To a rational decision-maker, the possession of $20 translates exactly to the ability to buy $20 worth of goods. The form of the $20 should not matter—whether it is one $20 bill, two $10s, four $5s, twenty $1s, or any configuration of change, the purchasing power is the same.
However, humans are rarely perfectly rational, and this case is no exception. In the event that a person is given $20, that person is more likely to spend it if it is given in smaller denominations (for example, $1 bills or change) than if it is given in larger denominations (especially in the case of one $20 bill). This is known as the denomination effect.
A study by Raghubir and Srivastava (2009) tested this unusual outcome in three scenarios using real money. The first scenario involved students receiving one dollar for participation in an experiment, the second scenario involved drivers at a gas station receiving five dollars for participation in a survey, and the third scenario involved women in China receiving 100 RMB for participating in a survey. Some participants in each group were given their money in one single bill and others were given the money in multiple smaller bills or in change. Each participant was given the option to spend the money right away or keep it. Despite the different contexts and participants, in all three scenarios participants who were given money in smaller denominations were more likely to spend compared to those who were given money in larger denominations, even though the amount of money within each test was the same.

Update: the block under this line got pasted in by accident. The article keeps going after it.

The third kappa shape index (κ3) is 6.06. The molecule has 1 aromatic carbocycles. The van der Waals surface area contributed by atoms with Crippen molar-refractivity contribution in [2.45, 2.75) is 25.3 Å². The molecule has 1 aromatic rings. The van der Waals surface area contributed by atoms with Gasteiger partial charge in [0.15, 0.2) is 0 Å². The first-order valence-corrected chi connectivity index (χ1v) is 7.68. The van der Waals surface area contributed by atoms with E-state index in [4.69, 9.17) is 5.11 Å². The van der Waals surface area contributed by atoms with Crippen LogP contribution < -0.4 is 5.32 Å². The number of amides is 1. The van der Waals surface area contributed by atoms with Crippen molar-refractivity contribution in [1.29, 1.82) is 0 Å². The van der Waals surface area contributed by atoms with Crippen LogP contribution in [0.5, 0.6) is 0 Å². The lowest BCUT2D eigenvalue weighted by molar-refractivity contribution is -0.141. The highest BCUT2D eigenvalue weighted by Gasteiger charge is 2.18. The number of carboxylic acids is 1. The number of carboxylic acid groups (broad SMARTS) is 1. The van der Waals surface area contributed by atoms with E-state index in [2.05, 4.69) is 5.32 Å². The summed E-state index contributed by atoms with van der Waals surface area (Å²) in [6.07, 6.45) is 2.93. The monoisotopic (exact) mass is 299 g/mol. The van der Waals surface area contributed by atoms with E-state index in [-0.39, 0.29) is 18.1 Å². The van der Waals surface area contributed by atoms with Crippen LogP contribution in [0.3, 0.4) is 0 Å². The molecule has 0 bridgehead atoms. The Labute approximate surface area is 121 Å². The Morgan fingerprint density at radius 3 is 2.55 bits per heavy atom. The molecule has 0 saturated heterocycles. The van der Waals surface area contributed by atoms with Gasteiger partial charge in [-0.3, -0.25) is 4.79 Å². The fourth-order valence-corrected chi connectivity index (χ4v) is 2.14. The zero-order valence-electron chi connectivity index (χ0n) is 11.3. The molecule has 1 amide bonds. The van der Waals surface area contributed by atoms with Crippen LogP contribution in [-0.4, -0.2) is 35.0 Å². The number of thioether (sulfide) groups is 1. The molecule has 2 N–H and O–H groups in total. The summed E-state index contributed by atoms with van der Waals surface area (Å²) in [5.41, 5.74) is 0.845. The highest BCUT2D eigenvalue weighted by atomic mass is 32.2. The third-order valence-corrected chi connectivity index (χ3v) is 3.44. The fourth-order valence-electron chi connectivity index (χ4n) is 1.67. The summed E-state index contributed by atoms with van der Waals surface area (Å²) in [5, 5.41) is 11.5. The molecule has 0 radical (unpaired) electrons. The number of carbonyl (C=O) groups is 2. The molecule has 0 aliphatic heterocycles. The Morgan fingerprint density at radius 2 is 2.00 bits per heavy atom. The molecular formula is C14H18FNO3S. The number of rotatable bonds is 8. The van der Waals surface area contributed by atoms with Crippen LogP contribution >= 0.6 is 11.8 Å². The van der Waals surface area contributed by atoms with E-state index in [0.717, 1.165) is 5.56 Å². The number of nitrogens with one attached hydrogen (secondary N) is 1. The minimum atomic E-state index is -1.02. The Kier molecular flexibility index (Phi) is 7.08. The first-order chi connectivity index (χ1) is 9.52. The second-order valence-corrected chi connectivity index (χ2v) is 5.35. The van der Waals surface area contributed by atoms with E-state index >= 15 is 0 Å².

Once the phenomenon had been observed by researchers, a second part of the study was conducted to explore possible explanations. Participants were given a hypothetical scenario involving a savings budget which had either been met or not been met and a $100 participation reward in either one $100 bill or five $20 bills. Then, participants were asked how likely they were to spend that reward. The study found that those who wanted to save more (those who were randomly assigned to the group that had not met their savings budget) generally preferred to receive large denominations (Raghubir & Srivastava, 2009), and it was indicated that participants saw this as a means of aiding their self control. Furthermore, “the results suggest that large denominations are perceived to be less fungible than smaller ones” (Raghubir & Srivastava, 2009).
The denomination effect, then, appears to be highly connected to the ideas of framing and loss aversion, two other cognitive biases which often impact people’s economic decisions. It also reveals one way in which people think about money somewhat separately than they think of value. Spending, for example, $5 by giving up a $20 and receiving change is felt differently by consumers than giving up a $5 bill, even though the total value is the same. A larger denomination of money feels more significant to part with, and that feeling is not completely erased by receiving change.
Raghubir, P., & Srivastava, J. (2009). The denomination effect. Journal of Consumer Research, 36(4), 701-713. DOI: 10.1086/599222